“The report is right — the federal corporate income tax is certainly a leaky and listing ship. For the sake of argument, let’s say we try to patch all these holes up and that (amazingly) we are successful. Now we have something that does a fantastic job of taxing capital. The problem is everyone else in the world is heading in the exact opposite direction — lessening the tax burden on that which is highly mobile (capital) and increasing the tax burden on that which is less mobile (consumption and, to lesser extent, labor,” he said.
The report identified Wells Fargo as the largest recipient of tax breaks in the entire study, with $18 billion in tax subsidies over the three-year period. Its effective rate for 2008-10 was -1.4 percent.
Wells Fargo hits back
Wells Fargo’ response: “During the years cited by the study, Wells Fargo’s results included significant losses as a consequence of its acquisition of Wachovia, which when realized reduced Wells Fargo’s taxable income. For financial reporting purposes, the losses were recognized at the date of acquisition through purchase accounting adjustments in accordance with generally accepted accounting principles. For example, we recorded losses in excess of $40 billion on purchased credit-impaired loans. Subsequent to acquisition, as those losses are realized for income tax purposes, they are reflected as a deduction on our tax return, which therefore reduced income subject to tax.”
“Over the last 10 years, we have paid more than $30 billion in income taxes to federal and state authorities (including Wachovia, which Wells Fargo acquired in 2008). In addition, Wells Fargo has paid billions over this same time frame in other taxes, including real estate, property and payroll taxes.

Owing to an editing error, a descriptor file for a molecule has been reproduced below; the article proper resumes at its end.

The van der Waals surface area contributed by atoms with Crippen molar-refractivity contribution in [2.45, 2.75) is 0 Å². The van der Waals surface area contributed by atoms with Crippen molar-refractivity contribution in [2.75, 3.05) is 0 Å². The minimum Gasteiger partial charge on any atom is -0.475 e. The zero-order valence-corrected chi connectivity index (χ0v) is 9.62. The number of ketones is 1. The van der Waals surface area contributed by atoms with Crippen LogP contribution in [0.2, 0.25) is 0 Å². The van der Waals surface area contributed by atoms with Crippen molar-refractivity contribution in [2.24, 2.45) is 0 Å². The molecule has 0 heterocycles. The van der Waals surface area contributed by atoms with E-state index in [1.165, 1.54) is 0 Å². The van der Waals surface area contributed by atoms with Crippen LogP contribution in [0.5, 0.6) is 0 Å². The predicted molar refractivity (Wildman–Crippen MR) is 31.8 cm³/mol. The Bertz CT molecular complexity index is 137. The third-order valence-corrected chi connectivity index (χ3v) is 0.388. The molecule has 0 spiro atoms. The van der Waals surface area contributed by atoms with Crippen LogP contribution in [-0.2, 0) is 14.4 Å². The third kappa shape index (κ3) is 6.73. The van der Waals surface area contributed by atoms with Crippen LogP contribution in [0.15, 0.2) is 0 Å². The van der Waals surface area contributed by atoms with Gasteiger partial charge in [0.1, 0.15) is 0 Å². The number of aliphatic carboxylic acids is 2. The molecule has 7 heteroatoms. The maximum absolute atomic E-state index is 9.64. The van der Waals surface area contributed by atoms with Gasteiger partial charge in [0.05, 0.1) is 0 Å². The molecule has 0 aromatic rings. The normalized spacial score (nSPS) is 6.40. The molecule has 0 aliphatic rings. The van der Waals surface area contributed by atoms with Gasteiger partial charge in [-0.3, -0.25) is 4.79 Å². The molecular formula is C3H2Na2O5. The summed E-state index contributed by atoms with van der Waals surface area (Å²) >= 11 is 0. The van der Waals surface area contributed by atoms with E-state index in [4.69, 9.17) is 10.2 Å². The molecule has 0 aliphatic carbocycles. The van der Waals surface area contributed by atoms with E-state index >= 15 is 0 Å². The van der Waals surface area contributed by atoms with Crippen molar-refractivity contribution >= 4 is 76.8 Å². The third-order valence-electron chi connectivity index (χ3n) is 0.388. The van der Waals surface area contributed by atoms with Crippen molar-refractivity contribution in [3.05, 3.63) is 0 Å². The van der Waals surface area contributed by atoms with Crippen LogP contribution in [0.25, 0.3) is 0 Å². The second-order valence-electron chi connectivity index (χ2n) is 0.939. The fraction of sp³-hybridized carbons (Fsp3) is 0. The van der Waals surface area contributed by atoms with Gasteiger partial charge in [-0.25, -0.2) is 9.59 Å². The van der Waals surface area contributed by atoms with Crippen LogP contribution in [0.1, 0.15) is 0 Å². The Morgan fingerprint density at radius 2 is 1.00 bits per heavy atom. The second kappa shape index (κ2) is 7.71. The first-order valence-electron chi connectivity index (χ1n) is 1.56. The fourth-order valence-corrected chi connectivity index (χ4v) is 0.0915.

“Wells Fargo is a responsible corporate citizen and we believe we have fulfilled all tax obligations to federal, state and local communities where we serve our customers. Like other corporate and individual taxpayers, the amount of income taxes paid each year will vary based on the level of income subject to tax.
“This report takes data out of context to advance an agenda. A substantial portion of the Wachovia losses had been realized by the end of 2010, and based on results for the first three quarters of 2011, Wells Fargo expects to pay significant income taxes for 2011.”
Xcel Energy had the second-lowest effective tax rate for the Minnesota companies in the analysis: 1.0 percent. Asked why, the company provided this explanation from Jim Duevel, Xcel’s managing director of tax services:
“The referenced study reports that Xcel Energy had an average effective tax rate of 1.0 percent during the period 2008-10. To clarify, that average tax rate was our ‘current’ federal tax expense, and it ignored associated federal ‘deferred’ tax expense. Our actual overall federal effective income tax rate (as reflected in our audited financial statements) averaged about 31 percent.
“This clarification is important because, as the study itself notes, Xcel Energy’s low current federal tax expense was due largely to accelerated and bonus depreciation, which is a ‘timing’ difference, meaning it is not a permanent reduction in tax (like a tax credit). The tax benefit will reverse in the future. Thus Xcel Energy’s overall federal effective rate is a more accurate picture of its federal income tax expense.
“During 2008-10, Congress ramped up accelerated depreciation (termed ‘bonus depreciation’) and Xcel Energy made investment decisions in concert with regulators based on the needs of customers in the communities we serve. We took advantage of all available tax incentives, such as federal accelerated and bonus depreciation, which have been passed through to customers, thereby reducing the price of electricity and natural gas. It also should be noted that despite having reduced income tax payments in recent years, Xcel Energy still paid significant corporate taxes, including about $300 million annually in state and local property and sale taxes.”